America has become a test case for the unbridled pursuit of happiness. Our culture places the individual – with his or her dreams, desires, wants, and needs – at the center where other cultures and times have placed family, religion, or community. But in our place and at our time it is the individual and his or her happiness which is supreme.
Selfishness and self-indulgence used to be vices; self-denial and sacrifice were virtues. Today it has been reversed. The greatest sin is to deny oneself; to not embrace what may potentially bring happiness and self-fulfillment. The good, moral person is the self-seeker who refuses to be held back or burdened in the pursuit of their desires. The new saints have climbed to the top of Maslow’s hierarchy of needs and donned the crown of self-actualization.
Thus, everything has become a means to the end of personal happiness and fulfillment. If children make you happy, have some; if they get in the way of your dreams then terminate the pregnancy. If a career makes you happy, chase it; if it gets in the way of your desires then go back to school. If marriage makes you happy, commit to it; if it gets in the way of your plans then divorce your spouse. If church makes you happy, attend it; if it interferes with your lifestyle then switch congregations. If a consumer product makes you happy, buy it; if something better comes along trash it.
The individual and their happiness is the center of American culture. In theory, this should produce a flourishing society full of happy people. But there may be problems with our happiness project. Our society is increasingly tasked with helping people cope with their “happy” lives. Ronald Dworkin points out in a 2010 Policy Review essay that the United States has seen a hundredfold increase in the number of professional caregivers since 1950. We have 77,000 clinical psychologists, 192,000 clinical social workers, 105,000 mental health counselors, 50,000 marriage and family therapists, 17,000 nurse psychotherapists, 30,000 life coaches, and hundreds of thousands of nonclinical social workers and substance abuse counselors as well. According to the National Center for Health Statistics, anti-depressant use among Americans increased 400% between 1994 and 2005.
The latest piece of news is also troubling. According to the Centers for Disease Control and Prevention (CDC) and reported by CNN, for the first time in history more people died in 2010 from suicide than from car accidents. There were 33,687 deaths from motor vehicle crashes and 38,364 suicides. The suicide rate rose 30% from 1999 to 2010 for Americans ages 35-64 with the rate rising nearly 50% for men in their 50’s. According to Julie Philips, an associate professor of sociology at Rutgers University who has published research on rising suicide rates, the current numbers are, if anything, too low. She says suicide is “vastly underreported…we know we’re not counting all suicides.”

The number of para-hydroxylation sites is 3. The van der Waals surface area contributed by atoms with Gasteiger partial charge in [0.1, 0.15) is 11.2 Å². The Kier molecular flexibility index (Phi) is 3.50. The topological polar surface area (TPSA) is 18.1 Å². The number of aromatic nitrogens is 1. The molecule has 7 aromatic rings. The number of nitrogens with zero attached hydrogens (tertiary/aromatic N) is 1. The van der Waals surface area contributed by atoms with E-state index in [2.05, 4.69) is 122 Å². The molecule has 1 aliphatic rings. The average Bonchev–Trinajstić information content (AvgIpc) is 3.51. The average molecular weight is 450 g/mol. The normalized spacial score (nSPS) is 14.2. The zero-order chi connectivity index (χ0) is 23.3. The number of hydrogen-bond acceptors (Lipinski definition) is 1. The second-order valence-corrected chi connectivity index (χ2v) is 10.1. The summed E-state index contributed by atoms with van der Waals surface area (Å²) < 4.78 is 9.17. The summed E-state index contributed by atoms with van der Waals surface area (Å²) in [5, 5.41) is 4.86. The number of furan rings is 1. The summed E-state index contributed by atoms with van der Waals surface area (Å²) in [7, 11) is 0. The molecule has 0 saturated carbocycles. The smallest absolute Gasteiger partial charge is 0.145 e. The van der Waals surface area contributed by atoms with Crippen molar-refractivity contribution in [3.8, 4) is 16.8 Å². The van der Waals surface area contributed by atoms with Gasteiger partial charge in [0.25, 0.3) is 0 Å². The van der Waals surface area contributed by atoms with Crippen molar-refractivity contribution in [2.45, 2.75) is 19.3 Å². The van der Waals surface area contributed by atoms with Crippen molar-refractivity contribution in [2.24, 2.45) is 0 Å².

The causes of suicide are complex and my purpose is not to attribute it to any particular factor or give it any singular explanation. However, increasing suicide rates and demands for caregivers and psychotropic drugs do give hints that there is trouble.
Something is broken in the American pursuit of happiness. Something all the technology making life easy and all the entertainment streaming at us cannot seem to fix.
Yet in the Christian worldview, happiness and fulfillment are not goals we aim for but effects found while aiming after greater goals. Those goals include love for God and love for others (Matt.22:37-39). Chasing these goals demands self-denial, sacrifice, and letting go of our individual desires for something greater. Blaise Pascal said it well:
“There once was in man a true happiness of which now remain to him only the mark and empty trace, which he in vain tries to fill from all his surroundings, seeking from things absent the help he does not obtain in things present. But these are all inadequate, because the infinite abyss can only be filled by an infinite and immutable object, that is to say, only by God Himself.”
This is not a trite “get God and be happy” answer. Many have “gotten” God only to turn Him into yet another means for their selfish pursuit of happiness. It is the difficult truth that only in surrendering our lives to something other than individual fulfillment will we ever find happiness.
There are signs that something is broken in the American pursuit of happiness. There are hints that its culture idolizing the individual and his or her fulfillment may be poisonous. The road looks promising, but its end is only destruction.